Having bilateral CIs was not an individually significant predictor of outcomes in any of the PLS-4 regressions. The activation age of bilateral CIs, however, was a significant predictor of Total Language and Auditory Comprehension scores (p = 0.002, 0.010). The coefficients were negative, implying that earlier bilateral implantation predicted improved language outcomes; a reduction of 1 year in age at bilateral CI predicted an increase of 5.96 points ([2.31–9.61], 6.25%) on Total Language scores and 4.80 points ([1.20–8.39], 4.60%) on Auditory Comprehension scores. The effect of age at first CI followed a qualitatively similar pattern for the unilateral children for all three PLS subscales (p = 0.000, 0.000, 0.000 for Total Language, Auditory Comprehension, and Expressive Language, respectively). For a child with a unilateral CI, a reduction of 1 year in age at implantation predicted increases of 13.82 points ([8.80–18.84], 19.94%), 11.37 points ([6.44–16.32], 17.10%), and 14.50 points ([9.62–19.39], 19.40%) on the Total Language, Auditory Comprehension, and Expressive Language scores, respectively. The activation age at first CI contributed most (0.22, 0.17, 0.25 for Total Language, Auditory Comprehension, and Expressive Language) to the overall R2 of each regression, while the significant contributions of the activation age at second CI were 0.08 (Total Language) and 0.06 (Auditory Comprehension).
The results for the joint inference based on the bilateral activation windows are given in Table 7. The results for the Total Language and Auditory Comprehension subscales show that bilateral CIs predicted significant language improvements by 5 years of age, provided they were activated early enough. As with the CELF Receptive Language scores, the windows became wider as the age at first CI increased. The windows based on PLS-4 scores were narrower than those based on CELF-4 scores for the older children, implying that bilateral CI activation needs to occur early to give sufficient time to yield significant language improvement by 5 years of age. The absence of significant bilateral variables in the PLS-4 Expressive Language equation translated to an empty bilateral activation window—there was no evidence of improved Expressive Language scores for children with bilateral CIs at any activation age.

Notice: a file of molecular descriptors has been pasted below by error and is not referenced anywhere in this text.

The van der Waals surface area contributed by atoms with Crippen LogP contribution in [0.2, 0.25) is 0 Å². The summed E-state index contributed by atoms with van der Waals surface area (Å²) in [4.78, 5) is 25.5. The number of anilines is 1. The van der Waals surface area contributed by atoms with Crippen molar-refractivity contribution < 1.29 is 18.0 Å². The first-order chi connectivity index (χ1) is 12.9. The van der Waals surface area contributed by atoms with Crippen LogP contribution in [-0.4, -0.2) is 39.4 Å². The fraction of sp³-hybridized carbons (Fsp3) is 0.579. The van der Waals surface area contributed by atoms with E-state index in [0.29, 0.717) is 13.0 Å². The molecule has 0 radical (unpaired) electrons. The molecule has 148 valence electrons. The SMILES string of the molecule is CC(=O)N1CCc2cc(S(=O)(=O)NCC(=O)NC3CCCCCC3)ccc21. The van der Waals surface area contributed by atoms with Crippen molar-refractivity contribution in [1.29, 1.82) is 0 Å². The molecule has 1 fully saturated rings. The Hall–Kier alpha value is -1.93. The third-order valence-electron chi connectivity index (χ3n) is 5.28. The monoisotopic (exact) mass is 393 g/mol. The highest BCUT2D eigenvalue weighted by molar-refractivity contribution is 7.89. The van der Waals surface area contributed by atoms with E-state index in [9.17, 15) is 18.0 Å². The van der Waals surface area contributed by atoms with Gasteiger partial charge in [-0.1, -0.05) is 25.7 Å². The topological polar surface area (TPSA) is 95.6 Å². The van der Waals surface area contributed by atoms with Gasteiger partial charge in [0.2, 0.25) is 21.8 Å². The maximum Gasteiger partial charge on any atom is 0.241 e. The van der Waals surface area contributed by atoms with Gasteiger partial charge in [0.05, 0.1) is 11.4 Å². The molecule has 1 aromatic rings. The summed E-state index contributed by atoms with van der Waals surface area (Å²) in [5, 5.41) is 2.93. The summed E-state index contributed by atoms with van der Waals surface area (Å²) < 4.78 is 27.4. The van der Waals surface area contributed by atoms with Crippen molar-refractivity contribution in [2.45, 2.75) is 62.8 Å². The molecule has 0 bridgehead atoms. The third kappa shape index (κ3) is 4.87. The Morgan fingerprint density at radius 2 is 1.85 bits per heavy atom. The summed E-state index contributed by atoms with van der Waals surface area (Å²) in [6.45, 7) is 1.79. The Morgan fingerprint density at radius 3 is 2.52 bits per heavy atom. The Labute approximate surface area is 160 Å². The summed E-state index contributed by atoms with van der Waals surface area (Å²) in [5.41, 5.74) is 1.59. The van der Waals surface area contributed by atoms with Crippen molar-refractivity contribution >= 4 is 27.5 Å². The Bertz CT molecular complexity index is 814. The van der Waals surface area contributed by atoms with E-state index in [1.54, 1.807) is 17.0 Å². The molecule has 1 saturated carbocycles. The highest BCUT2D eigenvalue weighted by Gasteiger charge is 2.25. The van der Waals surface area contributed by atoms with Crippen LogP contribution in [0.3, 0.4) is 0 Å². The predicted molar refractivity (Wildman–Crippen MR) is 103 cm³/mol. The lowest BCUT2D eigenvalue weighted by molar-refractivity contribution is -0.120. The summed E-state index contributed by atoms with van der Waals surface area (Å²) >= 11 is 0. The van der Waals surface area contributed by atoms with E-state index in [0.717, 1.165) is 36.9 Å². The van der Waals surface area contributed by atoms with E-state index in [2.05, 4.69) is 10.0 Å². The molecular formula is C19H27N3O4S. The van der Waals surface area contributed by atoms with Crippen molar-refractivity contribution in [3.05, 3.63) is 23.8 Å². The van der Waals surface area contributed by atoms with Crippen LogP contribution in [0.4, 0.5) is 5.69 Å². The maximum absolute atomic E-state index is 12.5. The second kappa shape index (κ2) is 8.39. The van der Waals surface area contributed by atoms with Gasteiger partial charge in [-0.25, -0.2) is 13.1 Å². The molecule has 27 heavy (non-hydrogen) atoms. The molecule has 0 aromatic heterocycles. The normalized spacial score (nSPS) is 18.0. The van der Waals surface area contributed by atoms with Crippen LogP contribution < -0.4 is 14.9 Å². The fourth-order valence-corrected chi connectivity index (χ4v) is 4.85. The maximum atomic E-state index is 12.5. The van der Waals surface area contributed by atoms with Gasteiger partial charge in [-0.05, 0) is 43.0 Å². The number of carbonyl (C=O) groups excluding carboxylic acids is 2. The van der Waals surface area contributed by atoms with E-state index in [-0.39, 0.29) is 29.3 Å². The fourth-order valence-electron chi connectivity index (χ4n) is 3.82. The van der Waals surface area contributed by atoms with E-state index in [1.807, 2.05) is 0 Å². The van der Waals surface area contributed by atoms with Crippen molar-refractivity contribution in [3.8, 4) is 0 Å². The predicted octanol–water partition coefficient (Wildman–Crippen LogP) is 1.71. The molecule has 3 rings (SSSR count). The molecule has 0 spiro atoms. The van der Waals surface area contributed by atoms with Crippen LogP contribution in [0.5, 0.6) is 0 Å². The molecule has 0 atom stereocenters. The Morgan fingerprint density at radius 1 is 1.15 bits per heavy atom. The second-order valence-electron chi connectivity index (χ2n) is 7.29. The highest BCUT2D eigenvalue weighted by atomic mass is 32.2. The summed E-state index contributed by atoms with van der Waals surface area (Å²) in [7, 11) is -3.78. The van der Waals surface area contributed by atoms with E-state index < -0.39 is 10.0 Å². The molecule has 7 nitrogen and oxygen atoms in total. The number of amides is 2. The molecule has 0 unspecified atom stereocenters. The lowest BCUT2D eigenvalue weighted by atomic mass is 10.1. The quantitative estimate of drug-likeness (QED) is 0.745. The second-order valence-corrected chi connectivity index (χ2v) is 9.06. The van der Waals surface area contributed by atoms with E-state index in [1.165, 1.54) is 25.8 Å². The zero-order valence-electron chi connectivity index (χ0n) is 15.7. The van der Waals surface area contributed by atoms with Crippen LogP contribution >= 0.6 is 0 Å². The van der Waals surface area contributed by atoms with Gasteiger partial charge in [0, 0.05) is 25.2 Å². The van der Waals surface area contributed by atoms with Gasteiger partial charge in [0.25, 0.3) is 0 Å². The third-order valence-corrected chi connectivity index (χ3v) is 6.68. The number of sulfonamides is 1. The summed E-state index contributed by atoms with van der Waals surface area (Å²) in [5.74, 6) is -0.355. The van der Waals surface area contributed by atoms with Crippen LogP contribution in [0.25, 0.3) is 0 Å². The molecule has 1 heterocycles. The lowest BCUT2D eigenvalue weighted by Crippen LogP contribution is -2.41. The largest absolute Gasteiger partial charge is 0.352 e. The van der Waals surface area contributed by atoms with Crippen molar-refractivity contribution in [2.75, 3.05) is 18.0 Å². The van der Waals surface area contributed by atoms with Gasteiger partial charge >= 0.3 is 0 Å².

Two of the parenting predictors were found to be significant. The adult reading variable was significant in all three equations (p = 0.012, 0.014, 0.012 for Total Language, Auditory Comprehension, and Expressive Language, respectively). The marginal effect on the Total Language score of an extra hour per week of adult time spent reading to the child was an increase of 60 × 0.096 = 5.76 points ([1.33–10.17], 6.64%). The results of the Auditory Comprehension and Expressive Language equations were similar. Screen time was found to have a significant effect on Total Language and Expressive Language scores (p = 0.039, 0.025), with an extra hour of screen time per day predicting a decrease in Total Language scores of 2.57 points [0.13–5.00] and 2.71 points [0.36–5.06] for the Expressive score. A joint interpretation of these two parenting variables is that the predicted effect of a parenting intervention that reduces a child’s screen time by half an hour every weekday, and substitutes with half an hour of adult reading time (an extra 150 min per week), would be to significantly (p = 0.005) increase the Total Language score by 150 × 0.096 + 0.5 × 2.57 = 15.66 points ([5.01–26.30], 18.08%).